by Jason Foster
April 1, 2015 was a pivotal date for Canada’s labour market. On that day work permits for tens of thousands of temporary foreign workers (TFWs) expired, requiring them to leave the country. Many had been living and working in Canada for more than five years and had developed connections in the community. Most had dreams of getting permanent residency and building a new life here.
In the media flurry surrounding the deadline, voices from all perspectives could be heard. In the din they created, it could be difficult to ascertain what was really happening and if the change was good or bad. It is even harder to predict what is going to happen next. I hope to shed a bit of light on both questions.
The workers’ permits expired due to rule changes in 2011 restricting a TFW’s maximum stay to four years. April 1 was the fourth anniversary of those changes, creating the first, and largest, batch of workers who hit the maximum. No one knows exactly how many workers are now required to return home, although some estimates suggest as many as 70,000.
Media reports made it sound like airports across the country would be crammed on April 1 with TFWs boarding planes. The reality is much less dramatic. The exodus will occur slowly over the next couple months as people make plans or linger a little longer in the hope that their luck will change. Plus, this group is just the first wave. In the coming months other permits will expire, although in much smaller numbers.
Some have expressed concern that many of the now permit-less workers will stay anyway and move “underground”, working and living without documentation. Again, no one knows how many will choose to remain, but experience in other countries suggests a good number. Undocumented workers are more vulnerable to exploitation, ineligible for health care and other essential services, and live trying desperately to avoid being deported.
As for employers, especially in Alberta where TFW numbers are the highest, they are predicting service reductions, shortened business hours and higher costs for overtime and recruitment. These claims are based on anecdotes and come mostly from business lobby groups, meaning they need to be taken with a grain of salt.
First, the TFW program is not ending. A large group of TFWs are being forced to leave, but many of the employers they leave behind remain eligible to hire new TFWs to replace them. Rule changes made last year were aimed at reducing the number of low-skilled TFWs an employer can hire (by capping the percentage of TFWs in a workplace), but those reductions are being phased in, meaning employers have plenty of time to transition.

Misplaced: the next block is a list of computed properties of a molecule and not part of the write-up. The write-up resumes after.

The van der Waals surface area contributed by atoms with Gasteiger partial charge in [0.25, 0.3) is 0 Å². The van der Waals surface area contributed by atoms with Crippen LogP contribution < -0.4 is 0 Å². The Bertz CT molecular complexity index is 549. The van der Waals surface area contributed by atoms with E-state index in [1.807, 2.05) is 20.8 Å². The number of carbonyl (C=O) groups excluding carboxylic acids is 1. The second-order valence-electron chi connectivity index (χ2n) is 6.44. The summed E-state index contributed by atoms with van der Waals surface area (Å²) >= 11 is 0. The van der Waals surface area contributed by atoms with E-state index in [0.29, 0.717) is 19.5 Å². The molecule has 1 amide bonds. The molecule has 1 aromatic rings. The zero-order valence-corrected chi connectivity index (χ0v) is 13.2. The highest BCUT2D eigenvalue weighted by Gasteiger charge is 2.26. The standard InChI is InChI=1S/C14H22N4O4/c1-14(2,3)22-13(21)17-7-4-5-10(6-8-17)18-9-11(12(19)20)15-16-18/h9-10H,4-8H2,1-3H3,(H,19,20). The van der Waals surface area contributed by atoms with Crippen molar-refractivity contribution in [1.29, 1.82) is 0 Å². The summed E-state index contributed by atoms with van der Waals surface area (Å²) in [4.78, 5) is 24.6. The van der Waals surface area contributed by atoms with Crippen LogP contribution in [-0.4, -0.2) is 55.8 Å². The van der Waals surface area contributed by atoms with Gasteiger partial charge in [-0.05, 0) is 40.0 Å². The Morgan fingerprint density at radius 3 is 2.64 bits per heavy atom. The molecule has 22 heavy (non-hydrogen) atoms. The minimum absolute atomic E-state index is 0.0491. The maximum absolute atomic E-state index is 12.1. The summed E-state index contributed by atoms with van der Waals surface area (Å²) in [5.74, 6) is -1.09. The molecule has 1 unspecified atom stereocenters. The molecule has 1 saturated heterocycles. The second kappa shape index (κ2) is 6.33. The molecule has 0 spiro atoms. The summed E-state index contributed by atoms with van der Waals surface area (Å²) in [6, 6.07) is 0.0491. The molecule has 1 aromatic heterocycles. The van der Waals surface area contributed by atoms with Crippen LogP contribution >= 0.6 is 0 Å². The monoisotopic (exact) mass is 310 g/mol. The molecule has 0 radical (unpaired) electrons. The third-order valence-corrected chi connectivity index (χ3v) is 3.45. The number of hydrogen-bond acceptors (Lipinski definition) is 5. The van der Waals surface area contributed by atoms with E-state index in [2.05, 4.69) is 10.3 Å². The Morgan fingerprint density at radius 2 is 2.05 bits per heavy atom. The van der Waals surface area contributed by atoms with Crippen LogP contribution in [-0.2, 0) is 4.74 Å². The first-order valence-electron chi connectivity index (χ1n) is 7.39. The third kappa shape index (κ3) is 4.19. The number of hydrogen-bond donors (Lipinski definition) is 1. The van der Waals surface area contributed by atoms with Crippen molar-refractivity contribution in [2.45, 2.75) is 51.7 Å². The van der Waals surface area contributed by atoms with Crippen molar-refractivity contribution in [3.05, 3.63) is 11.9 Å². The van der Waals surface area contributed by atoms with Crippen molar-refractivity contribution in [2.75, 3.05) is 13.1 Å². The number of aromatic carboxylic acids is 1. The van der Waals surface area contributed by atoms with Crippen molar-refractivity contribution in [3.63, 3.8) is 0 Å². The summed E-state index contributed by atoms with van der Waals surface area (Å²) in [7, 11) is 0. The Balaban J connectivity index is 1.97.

Second, the new restrictions apply only to the lowest skill occupations, such as found in retail, food, and hospitality. Many employers, including those in construction, are unaffected by the changes. As well, other pools of temporary foreign labour exist, including the rapidly expanding International Experience Canada which involves young adults mostly from Australia, England or other parts of Europe. The shift is hardly Armageddon for employers.
The bigger question, is what is the future of the TFW program and what does it mean for Canada’s labour market? Obviously no one knows for sure, be we can safely say we are in uncharted waters.
First there is the issue of the TFWs themselves. Those who have returned home cannot come back (to work) for four years, meaning they will likely find other options, including working in other countries. It can be hard to not feel an injustice has been served to these men and women as they did nothing wrong except work hard and dream of a better life in Canada.
Those who choose to remain in Canada undocumented face a precarious existence, a profound humanitarian concern. Canada is about to face its first modern experience with undocumented residents (of any significant number). As the U.S. attests, large numbers of undocumented workers feeds a grey economy operating on the margins, creates holes in the social safety net, increases tensions within communities and feeds racist sentiments.
As for the labour market, it will find its balance, as it is wont to do. During the past decade labour market outcomes for aboriginals, youth and immigrants have worsened as employers turned increasingly to TFWs. Declining TFWs may create more space for these groups of workers to find employment.
Reducing the number of TFWs in the labour pool will lead to a tighter labour market. Tight labour markets can lead to higher wages and improved working conditions, as employers compete for available workers. We may see this occur in the most affected sectors – retail, restaurants and hotels – in the coming years. Whether this is a good or bad thing depends on your perspective, I suppose, but it does demonstrate that the labour market is often self-correcting.
Finally when thinking about the future, we cannot ignore the political landscape. The TFW program was first expanded in 2002 in response to employer lobbying. Every change since then, including last year’s announcement, has been motivated by solving political problems, not building a better program. In this respect, the TFW program is a classic example of politics besting good policy.
The germane point arising from this reality is we happen to be months away from a federal election and politicians of all stripes are desperate to avoid TFWs being an issue with voters. I am left to wonder that once the ballots are safely cast if we are going to be presented with yet another set of reforms to the program, once again setting us on a new course. Time will tell.
NOTE: Opinions expressed here are those of the author(s).